Dominique Strauss-Kahn was granted bail on Thursday by a judge in a New York court, after being formally charged with trying to rape a hotel maid. He had earlier resigned as the International Monetary Fund's boss.
Strauss-Kahn's lawyers said he was honourable and would not try to abscond. Prosecutors said he had "incentive to flee."
Supreme Court Justice Michael Obus imposed $1m cash bail and said there
must be 24-hour home detention, with an armed guard and electronic monitoring.
The judge said one armed guard must be available at all times, at Strauss-Kahn's
expense, and the defendant must surrender all travel documents. In addition to
the $1m cash bail, a $5m insurance bond would also apply.
An article in The New York Times today titled, At IMF, Men on Prowl and Women on Guard, says: "Some women avoid wearing skirts for fear of attracting unwanted attention. Others trade whispered tips about overly forward bosses. A 2008 internal review found few restraints on the conduct of senior managers, concluding that 'the absence of public ethics scandals seems to be more a consequence of luck than good planning and action.'”
Dr. Peter Morici: The debate over whether a European or Asian should lead the International Monetary Fund (IMF) involves more than symbolism. An Asian leader could be bad for free markets and the progress of the global economy.
After World War II, the World Bank was established to provide long-term financial and technical assistance to developing countries, and the IMF was created to manage a system of fixed exchange rates. Essentially, the dollar was pegged to gold and other currencies to the dollar. The Americans got the head of the World Bank and the Europeans the IMF.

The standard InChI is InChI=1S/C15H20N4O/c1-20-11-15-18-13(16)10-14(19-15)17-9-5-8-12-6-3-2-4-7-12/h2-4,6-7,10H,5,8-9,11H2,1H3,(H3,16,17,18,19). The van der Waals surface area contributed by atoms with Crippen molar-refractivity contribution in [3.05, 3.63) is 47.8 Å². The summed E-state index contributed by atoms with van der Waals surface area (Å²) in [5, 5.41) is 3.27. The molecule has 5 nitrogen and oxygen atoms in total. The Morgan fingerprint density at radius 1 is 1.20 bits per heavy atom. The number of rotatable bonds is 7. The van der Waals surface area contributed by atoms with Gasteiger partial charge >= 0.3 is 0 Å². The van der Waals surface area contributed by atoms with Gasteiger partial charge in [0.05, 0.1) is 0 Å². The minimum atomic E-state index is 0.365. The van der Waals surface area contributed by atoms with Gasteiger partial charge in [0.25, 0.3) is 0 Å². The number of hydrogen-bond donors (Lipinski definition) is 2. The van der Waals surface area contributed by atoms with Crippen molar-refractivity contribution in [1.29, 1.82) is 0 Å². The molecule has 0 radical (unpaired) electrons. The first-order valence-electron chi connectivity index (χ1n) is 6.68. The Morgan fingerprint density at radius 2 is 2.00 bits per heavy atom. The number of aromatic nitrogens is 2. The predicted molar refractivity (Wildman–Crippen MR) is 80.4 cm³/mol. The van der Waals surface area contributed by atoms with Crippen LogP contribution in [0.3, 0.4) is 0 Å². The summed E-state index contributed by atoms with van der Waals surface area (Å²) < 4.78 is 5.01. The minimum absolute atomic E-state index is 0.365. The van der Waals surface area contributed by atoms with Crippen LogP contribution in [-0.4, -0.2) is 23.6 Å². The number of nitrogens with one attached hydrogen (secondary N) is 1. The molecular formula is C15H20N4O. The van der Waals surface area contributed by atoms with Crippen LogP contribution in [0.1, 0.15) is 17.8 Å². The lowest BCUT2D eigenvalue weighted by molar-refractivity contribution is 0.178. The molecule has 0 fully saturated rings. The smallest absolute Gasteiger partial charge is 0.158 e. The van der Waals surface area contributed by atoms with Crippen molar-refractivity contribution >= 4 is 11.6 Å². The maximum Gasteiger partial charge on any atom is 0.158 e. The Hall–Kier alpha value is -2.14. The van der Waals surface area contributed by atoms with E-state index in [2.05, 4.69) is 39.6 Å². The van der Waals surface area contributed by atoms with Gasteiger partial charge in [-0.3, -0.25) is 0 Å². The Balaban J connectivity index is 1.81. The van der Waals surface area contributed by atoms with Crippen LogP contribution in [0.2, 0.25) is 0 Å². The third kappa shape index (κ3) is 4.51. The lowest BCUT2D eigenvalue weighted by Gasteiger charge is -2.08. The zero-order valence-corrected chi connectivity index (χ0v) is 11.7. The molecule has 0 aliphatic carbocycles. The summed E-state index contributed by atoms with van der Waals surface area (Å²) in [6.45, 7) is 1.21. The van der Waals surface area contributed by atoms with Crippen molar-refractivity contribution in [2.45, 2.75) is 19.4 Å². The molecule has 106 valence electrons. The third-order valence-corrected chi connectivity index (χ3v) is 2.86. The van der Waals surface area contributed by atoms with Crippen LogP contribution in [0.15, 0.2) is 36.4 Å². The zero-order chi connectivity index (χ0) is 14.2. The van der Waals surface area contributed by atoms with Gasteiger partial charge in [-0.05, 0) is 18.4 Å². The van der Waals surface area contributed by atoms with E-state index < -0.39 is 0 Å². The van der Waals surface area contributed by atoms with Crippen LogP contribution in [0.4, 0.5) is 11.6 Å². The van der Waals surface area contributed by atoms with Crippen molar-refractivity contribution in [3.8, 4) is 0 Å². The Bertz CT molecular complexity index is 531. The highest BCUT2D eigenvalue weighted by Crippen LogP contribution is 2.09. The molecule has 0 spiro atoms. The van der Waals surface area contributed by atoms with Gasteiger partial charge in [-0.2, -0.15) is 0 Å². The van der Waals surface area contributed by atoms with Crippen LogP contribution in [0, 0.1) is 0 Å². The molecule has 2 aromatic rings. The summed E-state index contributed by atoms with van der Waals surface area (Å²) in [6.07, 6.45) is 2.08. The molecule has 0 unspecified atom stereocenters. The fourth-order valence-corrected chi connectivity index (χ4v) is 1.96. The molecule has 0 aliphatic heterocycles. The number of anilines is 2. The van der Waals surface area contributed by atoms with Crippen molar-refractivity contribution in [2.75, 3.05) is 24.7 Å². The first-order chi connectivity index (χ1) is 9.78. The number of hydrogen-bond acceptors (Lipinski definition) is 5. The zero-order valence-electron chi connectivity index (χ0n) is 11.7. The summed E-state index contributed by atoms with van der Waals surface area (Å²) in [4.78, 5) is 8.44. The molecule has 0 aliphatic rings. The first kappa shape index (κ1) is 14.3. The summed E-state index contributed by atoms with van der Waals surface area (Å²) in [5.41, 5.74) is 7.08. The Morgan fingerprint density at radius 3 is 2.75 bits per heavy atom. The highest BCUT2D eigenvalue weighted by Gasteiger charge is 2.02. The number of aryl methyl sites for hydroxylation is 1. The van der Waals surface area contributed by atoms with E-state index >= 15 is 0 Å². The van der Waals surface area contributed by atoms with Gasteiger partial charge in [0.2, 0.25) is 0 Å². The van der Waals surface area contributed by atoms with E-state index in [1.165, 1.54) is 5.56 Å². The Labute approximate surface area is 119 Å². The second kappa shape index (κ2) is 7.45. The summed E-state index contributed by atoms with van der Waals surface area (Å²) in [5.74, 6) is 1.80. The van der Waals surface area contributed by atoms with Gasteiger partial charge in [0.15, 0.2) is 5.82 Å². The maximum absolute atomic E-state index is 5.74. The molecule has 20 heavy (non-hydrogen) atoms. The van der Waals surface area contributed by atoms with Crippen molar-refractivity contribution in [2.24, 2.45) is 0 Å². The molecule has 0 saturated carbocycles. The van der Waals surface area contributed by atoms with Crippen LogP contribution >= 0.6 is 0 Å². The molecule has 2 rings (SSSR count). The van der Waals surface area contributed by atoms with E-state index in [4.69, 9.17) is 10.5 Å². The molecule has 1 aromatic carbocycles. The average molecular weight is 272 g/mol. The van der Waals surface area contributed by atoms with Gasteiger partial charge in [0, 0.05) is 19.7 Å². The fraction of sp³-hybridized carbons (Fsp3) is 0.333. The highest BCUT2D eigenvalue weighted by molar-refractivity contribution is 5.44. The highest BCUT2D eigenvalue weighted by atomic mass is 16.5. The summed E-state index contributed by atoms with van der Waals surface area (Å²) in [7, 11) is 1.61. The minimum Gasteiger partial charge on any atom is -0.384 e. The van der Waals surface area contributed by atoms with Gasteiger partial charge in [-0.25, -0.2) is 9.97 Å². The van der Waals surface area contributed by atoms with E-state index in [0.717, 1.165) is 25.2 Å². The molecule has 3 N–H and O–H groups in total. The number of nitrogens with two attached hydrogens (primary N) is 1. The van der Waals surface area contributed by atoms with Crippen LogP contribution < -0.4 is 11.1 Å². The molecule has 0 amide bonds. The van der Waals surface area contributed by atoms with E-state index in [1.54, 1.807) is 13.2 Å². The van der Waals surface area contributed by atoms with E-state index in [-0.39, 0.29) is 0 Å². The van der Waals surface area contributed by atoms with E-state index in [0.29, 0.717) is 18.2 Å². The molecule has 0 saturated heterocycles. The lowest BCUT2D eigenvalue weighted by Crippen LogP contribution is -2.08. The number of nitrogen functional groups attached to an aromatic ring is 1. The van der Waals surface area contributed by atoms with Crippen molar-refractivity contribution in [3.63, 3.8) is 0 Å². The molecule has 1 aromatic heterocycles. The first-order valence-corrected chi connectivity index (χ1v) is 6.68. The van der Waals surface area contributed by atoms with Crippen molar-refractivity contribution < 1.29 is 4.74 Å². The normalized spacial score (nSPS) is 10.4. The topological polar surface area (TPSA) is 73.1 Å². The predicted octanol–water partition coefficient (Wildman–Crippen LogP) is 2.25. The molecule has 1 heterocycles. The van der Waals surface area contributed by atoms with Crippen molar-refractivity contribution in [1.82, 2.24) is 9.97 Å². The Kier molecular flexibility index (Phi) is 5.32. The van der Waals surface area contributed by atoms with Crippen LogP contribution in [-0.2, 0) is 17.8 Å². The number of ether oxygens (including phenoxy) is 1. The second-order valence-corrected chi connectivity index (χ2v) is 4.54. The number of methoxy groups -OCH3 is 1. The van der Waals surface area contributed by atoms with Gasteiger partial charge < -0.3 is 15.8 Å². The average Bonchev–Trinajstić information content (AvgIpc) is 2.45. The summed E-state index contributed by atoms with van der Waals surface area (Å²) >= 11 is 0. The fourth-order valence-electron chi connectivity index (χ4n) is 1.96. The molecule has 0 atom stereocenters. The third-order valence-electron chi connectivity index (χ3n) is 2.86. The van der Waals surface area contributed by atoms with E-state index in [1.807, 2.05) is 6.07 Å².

With the demise of the fixed exchange rate system in the 1970s, the IMF mission
evolved to providing short term loans to countries with sovereign debt
issues—that is why it is currently involved in Greece’s debt problems—and
advocating transparent, market determined exchange rates.
Changing the Guard at IMF: A look at how the IMF should regroup on the heels of the IMF sex scandal, with Robert Reich, UC Berkeley, and David Malpass, Encima Global:
Strauss-Kahn's Pension Shocker! Dominique Strauss-Kahn is expected to walk out of jail on a $1m bail. CNBC's Eamon Javers speculates 10% of that was put down - - "Trump change" next to what the disgraced Strauss-Kahn stands to make for the rest of his life:
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